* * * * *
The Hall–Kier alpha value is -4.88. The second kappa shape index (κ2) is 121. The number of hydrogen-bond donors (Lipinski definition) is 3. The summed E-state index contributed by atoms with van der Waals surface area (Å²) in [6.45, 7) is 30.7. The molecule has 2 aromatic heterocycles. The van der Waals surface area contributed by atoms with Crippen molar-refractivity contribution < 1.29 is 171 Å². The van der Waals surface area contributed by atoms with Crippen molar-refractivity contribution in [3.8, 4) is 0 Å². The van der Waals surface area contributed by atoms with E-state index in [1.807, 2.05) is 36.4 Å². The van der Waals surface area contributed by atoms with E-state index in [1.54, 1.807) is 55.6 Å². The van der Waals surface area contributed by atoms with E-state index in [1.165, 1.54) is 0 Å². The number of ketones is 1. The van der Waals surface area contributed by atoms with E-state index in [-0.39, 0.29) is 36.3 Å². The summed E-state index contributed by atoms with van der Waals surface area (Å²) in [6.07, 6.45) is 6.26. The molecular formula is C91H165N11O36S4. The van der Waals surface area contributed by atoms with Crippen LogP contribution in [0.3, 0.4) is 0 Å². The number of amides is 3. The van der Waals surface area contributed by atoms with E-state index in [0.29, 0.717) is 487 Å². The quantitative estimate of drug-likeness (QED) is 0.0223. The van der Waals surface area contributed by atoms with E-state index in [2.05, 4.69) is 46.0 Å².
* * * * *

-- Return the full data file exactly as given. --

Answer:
The Hall–Kier alpha value is -4.88. The second kappa shape index (κ2) is 121. The number of hydrogen-bond donors (Lipinski definition) is 3. The summed E-state index contributed by atoms with van der Waals surface area (Å²) in [6.45, 7) is 30.7. The molecule has 2 aromatic heterocycles. The van der Waals surface area contributed by atoms with Crippen molar-refractivity contribution < 1.29 is 171 Å². The van der Waals surface area contributed by atoms with Crippen molar-refractivity contribution in [3.8, 4) is 0 Å². The van der Waals surface area contributed by atoms with E-state index in [1.807, 2.05) is 36.4 Å². The van der Waals surface area contributed by atoms with E-state index in [1.54, 1.807) is 55.6 Å². The van der Waals surface area contributed by atoms with E-state index in [1.165, 1.54) is 0 Å². The number of ketones is 1. The van der Waals surface area contributed by atoms with E-state index in [-0.39, 0.29) is 36.3 Å². The summed E-state index contributed by atoms with van der Waals surface area (Å²) in [6.07, 6.45) is 6.26. The molecular formula is C91H165N11O36S4. The van der Waals surface area contributed by atoms with Crippen LogP contribution in [0.3, 0.4) is 0 Å². The number of amides is 3. The van der Waals surface area contributed by atoms with E-state index in [0.29, 0.717) is 487 Å². The quantitative estimate of drug-likeness (QED) is 0.0223. The van der Waals surface area contributed by atoms with E-state index in [2.05, 4.69) is 46.0 Å².